Nondeterminism is modelled in domain theory by the notion of a powerdomain, while probability is modelled by that of the probabilistic powerdomain. Some problems arise when we want to combine them in order to model computation in which both nondeterminism and probability are present. In particular there is no categorical distributive law between them. We introduce the powerdomain of indexed valuations which modifies the usual probabilistic powerdomain to take more detailed account of where probabilistic choices are made. We show the existence of a distributive law between the powerdomain of indexed valuations and the nondeterministic powerdomain. By means of an equational theory we give an alternative characterisation of indexed valuations and the distributive law. We study the relation between valuations and indexed valuations. Finally we use indexed valuations to give a semantics to a programming language. This semantics reveals the computational intuition lying behind the mathematics. In the second part of the thesis we provide an operational reading of continuous valuations on certain domains (the distributive concrete domains of Kahn and Plotkin) through the model of probabilistic event structures. Event structures are a model for concurrent computation that account for causal relations between events. We propose a way of adding probabilities to confusion free event structures, defining the notion of probabilistic event structure. This leads to various ideas of a run for probabilistic event structures. We show a confluence theorem for such runs. Configurations of a confusion free event structure form a distributive concrete domain. We give a representation theorem which characterises completely the powerdomain of valuations of such concrete domains in terms of prob...
Analyse Statique De Programmes : Fondements Et Applications
, 1999
"... domains . . . . . . . . . . . . . . . . . . . . . . . . . . . 7 1.2.2 Lattices . . . . . . . . . . . . . . . . . . . . . . . . . . . . . . . . 8 1.2.3 Specification of analyses . . . . . . . . . . . . . . . . . . . . . . . 9 1.2.4 Semantic correctness . . . . . . . . . . . . . . . . . . . . . . . . ..."
Abstract

Cited by 2 (0 self)
 Add to MetaCart
domains . . . . . . . . . . . . . . . . . . . . . . . . . . . 7 1.2.2 Lattices . . . . . . . . . . . . . . . . . . . . . . . . . . . . . . . . 8 1.2.3 Specification of analyses . . . . . . . . . . . . . . . . . . . . . . . 9 1.2.4 Semantic correctness . . . . . . . . . . . . . . . . . . . . . . . . . 10 1.2.5 Solving systems of equations . . . . . . . . . . . . . . . . . . . . . 13 1.3 This document . . . . . . . . . . . . . . . . . . . . . . . . . . . . . . . . 15 2 Program analysis with conjunctive types 17 2.1 Strictness types . . . . . . . . . . . . . . . . . . . . . . . . . . . . . . . . 18 2.1.1 Lindenbaum algebras . . . . . . . . . . . . . . . . . . . . . . . . . 19 2.2 The strictness logic . . . . . . . . . . . . . . . . . . . . . . . . . . . . . . 20 2.3 Relationship to abstract interpretation . . . . . . . . . . . . . . . . . . . . 22 2.4 A variation: bindingtime analysis . . . . . . . . . . . . . . . . . . . . . . 22 3 Disjunctions and data structures: Properties 25 3.1 Axiomatisation . . . . . . . . . . . . . . . . . . . . . . . . . . . . . . . . 26 3.1.1 Normal Form . . . . . . . . . . . . . . . . . . . . . . . . . . . . . 29 3.2 Abstract domains . . . . . . . . . . . . . . . . . . . . . . . . . . . . . . . 30 3.2.1 Base Types, Products, Sums and Functions . . . . . . . . . . . . . 31 3.2.2 Recursive Data Structures . . . . . . . . . . . . . . . . . . . . . . 32 3.2.3 Strictness Properties of Lists . . . . . . . . . . . . . . . . . . . . . 35 4 Disjunctions and data structures: Logic 37 4.1 Logic . . . . . . . . . . . . . . . . . . . . . . . . . . . . . . . . . . . . . 37 4.1.1 Strictness Logic . . . . . . . . . . . . . . . . . . . . . . . . . . . . 39 4.1.2 Proving properties for lists . . . . . . . . . . . . . . . . . . . . . . 42 4.2 Bibliographical not...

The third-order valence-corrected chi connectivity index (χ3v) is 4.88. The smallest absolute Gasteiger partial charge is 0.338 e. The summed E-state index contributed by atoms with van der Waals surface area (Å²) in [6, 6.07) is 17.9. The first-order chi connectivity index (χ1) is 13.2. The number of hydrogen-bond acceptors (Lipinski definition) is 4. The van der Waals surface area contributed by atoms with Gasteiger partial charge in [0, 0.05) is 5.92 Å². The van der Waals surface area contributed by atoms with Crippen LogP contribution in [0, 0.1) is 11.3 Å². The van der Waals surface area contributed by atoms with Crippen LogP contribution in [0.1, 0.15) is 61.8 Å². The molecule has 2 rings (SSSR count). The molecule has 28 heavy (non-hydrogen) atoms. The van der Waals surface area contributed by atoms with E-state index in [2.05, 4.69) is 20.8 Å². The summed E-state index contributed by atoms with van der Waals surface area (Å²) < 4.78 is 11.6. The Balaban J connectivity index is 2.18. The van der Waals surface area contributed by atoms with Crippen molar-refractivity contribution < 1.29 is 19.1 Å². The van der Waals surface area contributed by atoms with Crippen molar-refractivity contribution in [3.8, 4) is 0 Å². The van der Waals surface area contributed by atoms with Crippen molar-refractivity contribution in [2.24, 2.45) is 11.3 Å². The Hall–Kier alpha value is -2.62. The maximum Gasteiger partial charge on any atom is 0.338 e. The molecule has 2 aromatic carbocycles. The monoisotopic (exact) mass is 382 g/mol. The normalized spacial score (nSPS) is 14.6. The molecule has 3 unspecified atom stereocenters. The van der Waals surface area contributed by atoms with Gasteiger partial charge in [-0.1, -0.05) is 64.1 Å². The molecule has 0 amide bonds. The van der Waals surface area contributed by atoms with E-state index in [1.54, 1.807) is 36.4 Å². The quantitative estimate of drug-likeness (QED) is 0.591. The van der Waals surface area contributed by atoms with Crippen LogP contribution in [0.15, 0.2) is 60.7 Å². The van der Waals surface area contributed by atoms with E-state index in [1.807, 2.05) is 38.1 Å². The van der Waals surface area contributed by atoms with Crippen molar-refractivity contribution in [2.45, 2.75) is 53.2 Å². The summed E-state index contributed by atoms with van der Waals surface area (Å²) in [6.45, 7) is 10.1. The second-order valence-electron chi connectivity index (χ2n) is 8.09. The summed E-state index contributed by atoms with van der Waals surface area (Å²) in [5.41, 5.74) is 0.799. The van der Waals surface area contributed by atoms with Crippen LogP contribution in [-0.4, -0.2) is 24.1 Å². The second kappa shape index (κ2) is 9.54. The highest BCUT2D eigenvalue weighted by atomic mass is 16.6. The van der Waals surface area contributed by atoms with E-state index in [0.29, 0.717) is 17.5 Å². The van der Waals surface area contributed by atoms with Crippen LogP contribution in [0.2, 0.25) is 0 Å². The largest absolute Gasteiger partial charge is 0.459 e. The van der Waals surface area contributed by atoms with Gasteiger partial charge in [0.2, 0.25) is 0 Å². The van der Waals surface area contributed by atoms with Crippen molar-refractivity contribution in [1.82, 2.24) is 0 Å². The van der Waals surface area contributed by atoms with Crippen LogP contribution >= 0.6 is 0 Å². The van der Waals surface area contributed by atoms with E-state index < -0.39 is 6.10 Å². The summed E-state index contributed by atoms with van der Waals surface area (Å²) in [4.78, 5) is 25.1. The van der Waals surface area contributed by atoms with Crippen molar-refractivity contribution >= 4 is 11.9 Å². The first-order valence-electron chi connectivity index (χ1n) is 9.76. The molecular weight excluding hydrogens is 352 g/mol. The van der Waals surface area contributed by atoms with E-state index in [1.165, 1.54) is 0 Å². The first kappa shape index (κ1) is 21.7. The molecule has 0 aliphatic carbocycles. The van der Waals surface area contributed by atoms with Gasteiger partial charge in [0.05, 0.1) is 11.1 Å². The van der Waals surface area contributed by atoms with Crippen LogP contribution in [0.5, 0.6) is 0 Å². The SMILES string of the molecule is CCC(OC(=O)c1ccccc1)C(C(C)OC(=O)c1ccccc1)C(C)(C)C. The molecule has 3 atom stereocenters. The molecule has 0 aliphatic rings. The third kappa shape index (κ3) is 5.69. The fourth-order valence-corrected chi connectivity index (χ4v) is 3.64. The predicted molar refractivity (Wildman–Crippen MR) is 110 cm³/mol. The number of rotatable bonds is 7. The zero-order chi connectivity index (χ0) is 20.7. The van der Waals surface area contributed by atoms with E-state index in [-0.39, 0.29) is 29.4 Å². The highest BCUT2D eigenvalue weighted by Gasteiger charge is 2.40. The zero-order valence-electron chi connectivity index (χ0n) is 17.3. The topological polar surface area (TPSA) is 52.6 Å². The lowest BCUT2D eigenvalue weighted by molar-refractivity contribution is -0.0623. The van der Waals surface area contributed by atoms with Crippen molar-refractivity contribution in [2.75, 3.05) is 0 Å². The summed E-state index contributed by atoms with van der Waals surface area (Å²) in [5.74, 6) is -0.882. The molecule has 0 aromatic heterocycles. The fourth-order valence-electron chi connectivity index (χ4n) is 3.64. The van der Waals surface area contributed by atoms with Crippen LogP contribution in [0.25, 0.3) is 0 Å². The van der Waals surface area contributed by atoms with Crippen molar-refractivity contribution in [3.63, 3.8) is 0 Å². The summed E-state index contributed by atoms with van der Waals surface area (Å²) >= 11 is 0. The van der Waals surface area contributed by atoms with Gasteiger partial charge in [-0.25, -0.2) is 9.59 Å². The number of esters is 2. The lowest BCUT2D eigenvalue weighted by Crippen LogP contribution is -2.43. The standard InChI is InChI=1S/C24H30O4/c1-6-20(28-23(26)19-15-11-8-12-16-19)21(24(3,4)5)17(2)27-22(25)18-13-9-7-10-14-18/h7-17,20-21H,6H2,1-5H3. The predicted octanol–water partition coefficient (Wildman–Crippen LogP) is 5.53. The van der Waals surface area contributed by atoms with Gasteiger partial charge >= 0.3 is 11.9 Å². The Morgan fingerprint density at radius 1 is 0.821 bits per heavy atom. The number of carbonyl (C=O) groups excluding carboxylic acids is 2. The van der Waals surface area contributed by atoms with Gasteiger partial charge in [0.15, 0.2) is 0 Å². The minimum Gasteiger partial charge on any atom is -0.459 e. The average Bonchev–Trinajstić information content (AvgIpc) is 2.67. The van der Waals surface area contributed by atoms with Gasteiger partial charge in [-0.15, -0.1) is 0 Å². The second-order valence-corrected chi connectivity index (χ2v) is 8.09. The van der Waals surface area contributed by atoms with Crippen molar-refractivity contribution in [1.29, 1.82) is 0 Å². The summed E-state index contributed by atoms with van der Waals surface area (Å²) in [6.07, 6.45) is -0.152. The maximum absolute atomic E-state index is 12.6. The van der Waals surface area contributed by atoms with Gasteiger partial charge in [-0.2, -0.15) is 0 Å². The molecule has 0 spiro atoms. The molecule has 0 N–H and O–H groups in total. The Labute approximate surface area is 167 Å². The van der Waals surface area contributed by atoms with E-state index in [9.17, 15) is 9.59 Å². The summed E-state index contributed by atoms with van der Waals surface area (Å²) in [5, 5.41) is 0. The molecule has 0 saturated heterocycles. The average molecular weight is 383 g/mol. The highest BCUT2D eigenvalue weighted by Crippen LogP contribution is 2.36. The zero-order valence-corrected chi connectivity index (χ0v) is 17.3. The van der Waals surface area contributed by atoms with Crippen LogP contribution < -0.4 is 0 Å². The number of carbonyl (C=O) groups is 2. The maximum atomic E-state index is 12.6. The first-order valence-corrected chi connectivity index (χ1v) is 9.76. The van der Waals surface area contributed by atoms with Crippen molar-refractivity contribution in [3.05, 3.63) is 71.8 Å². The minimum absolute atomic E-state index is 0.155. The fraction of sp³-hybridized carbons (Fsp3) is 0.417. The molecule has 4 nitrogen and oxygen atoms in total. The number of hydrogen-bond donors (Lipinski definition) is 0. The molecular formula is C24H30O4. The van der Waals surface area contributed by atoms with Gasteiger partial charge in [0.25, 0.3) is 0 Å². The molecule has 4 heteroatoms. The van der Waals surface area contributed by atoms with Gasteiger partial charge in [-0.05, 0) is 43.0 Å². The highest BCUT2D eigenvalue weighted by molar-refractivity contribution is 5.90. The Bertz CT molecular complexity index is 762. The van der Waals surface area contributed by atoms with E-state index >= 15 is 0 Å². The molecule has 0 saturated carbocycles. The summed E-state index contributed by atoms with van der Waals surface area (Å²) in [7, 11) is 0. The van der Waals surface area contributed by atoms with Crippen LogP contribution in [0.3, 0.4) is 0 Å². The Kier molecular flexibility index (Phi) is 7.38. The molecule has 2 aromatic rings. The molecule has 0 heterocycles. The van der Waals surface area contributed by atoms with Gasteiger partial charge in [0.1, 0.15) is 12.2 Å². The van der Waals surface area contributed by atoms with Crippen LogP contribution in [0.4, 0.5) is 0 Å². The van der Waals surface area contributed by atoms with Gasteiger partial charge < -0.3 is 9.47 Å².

A Note on Processes for PlanExecution and Powerdomains for PlanComparison
"... This paper proposes a representation for plans and actions based on the algebraic theory of processes. It is argued that the requirements of planexecution are better met by representing actions through the processes by which changes occur than by the more widely used statechange representation. A ..."
Abstract

Cited by 2 (0 self)
 Add to MetaCart
This paper proposes a representation for plans and actions based on the algebraic theory of processes. It is argued that the requirements of planexecution are better met by representing actions through the processes by which changes occur than by the more widely used statechange representation. A simple algebra of plans, based on processcombinators, is described and shown to be adequate for a wide variety of plans. The implications of this type of planrepresentation are discussed and its advantages for metareasoning (including plancomparison) outlined. This paper presents the theory of processes from the point of view of planning and describes a novel method of plancomparison which draws upon ideas in domain theory. Keywords: Planrepresentation; planexecution; plancomparison; philosophical foundations A note on processes for planexecution and powerdomains for plancomparison David Pym Louise Pryor David Murphy Queen Mary & Westfield College Department of Artificial Intell...
Powerdomains and Zero Finding
, 2002
"... Traditionally, powerdomains have been used to provide models for various forms of nondeterminism in semantics. We establish a similar analogy between zero nding methods in numerical analysis and powerdomains: Different powerdomain constructions correspond to dierent types of behavior exhibited by n ..."
Abstract

Cited by 2 (1 self)
 Add to MetaCart
Traditionally, powerdomains have been used to provide models for various forms of nondeterminism in semantics. We establish a similar analogy between zero nding methods in numerical analysis and powerdomains: Different powerdomain constructions correspond to dierent types of behavior exhibited by numerical methods for zero finding. By combining this observation with the basic quantitative paradigm provided by measurement, a simple and uniform method for analyzing zero finding algorithms is obtained.
General Terms: Theory
"... Abstract. A simple model, AT, for nondeterministic machines is presented which is based on certain types of trees. A set of operations, 2, is defined over AT and it is shown to be completely characterized by a set of inequations over 2. AT is used to define the denotational semantics of a language f ..."
Abstract
 Add to MetaCart
Abstract. A simple model, AT, for nondeterministic machines is presented which is based on certain types of trees. A set of operations, 2, is defined over AT and it is shown to be completely characterized by a set of inequations over 2. AT is used to define the denotational semantics of a language for defining nondeterministic machines. The significance ofthe model is demonstrated by showing that this semantics reflects an intuitive operational semantics of machines based on the idea that machines should only be differentiated if there is some experiment that differentiates between them.